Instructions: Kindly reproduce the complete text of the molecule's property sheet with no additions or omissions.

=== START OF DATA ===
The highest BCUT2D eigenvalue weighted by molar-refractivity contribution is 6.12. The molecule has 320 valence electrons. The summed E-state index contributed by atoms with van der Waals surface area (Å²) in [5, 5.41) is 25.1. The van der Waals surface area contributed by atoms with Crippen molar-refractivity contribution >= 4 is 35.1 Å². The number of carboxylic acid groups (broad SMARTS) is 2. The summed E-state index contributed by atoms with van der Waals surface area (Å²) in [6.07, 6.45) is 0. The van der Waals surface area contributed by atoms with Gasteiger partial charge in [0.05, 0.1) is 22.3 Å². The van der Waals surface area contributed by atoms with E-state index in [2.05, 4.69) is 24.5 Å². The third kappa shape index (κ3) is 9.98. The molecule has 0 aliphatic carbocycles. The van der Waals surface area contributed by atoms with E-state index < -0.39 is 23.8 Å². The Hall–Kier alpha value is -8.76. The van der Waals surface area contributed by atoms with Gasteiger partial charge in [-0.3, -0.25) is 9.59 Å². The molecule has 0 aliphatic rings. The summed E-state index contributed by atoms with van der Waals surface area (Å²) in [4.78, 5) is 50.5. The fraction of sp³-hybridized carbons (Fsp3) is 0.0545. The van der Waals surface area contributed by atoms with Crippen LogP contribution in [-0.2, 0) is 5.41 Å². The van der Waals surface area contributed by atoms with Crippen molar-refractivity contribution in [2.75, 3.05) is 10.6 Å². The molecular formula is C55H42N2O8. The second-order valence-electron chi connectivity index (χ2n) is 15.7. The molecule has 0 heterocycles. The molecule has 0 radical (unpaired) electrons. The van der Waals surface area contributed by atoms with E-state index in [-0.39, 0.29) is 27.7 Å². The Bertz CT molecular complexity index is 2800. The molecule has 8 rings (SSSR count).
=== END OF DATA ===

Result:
The highest BCUT2D eigenvalue weighted by molar-refractivity contribution is 6.12. The molecule has 320 valence electrons. The summed E-state index contributed by atoms with van der Waals surface area (Å²) in [5, 5.41) is 25.1. The van der Waals surface area contributed by atoms with Crippen molar-refractivity contribution >= 4 is 35.1 Å². The number of carboxylic acid groups (broad SMARTS) is 2. The summed E-state index contributed by atoms with van der Waals surface area (Å²) in [6.07, 6.45) is 0. The van der Waals surface area contributed by atoms with Gasteiger partial charge in [0.05, 0.1) is 22.3 Å². The van der Waals surface area contributed by atoms with E-state index in [2.05, 4.69) is 24.5 Å². The third kappa shape index (κ3) is 9.98. The molecule has 0 aliphatic carbocycles. The van der Waals surface area contributed by atoms with E-state index < -0.39 is 23.8 Å². The Hall–Kier alpha value is -8.76. The van der Waals surface area contributed by atoms with Gasteiger partial charge in [-0.3, -0.25) is 9.59 Å². The molecule has 0 aliphatic rings. The summed E-state index contributed by atoms with van der Waals surface area (Å²) in [4.78, 5) is 50.5. The fraction of sp³-hybridized carbons (Fsp3) is 0.0545. The van der Waals surface area contributed by atoms with Crippen LogP contribution in [-0.2, 0) is 5.41 Å². The van der Waals surface area contributed by atoms with Crippen molar-refractivity contribution in [2.75, 3.05) is 10.6 Å². The molecular formula is C55H42N2O8. The second-order valence-electron chi connectivity index (χ2n) is 15.7. The molecule has 0 heterocycles. The molecule has 0 radical (unpaired) electrons. The van der Waals surface area contributed by atoms with E-state index in [-0.39, 0.29) is 27.7 Å². The Bertz CT molecular complexity index is 2800. The molecule has 8 rings (SSSR count).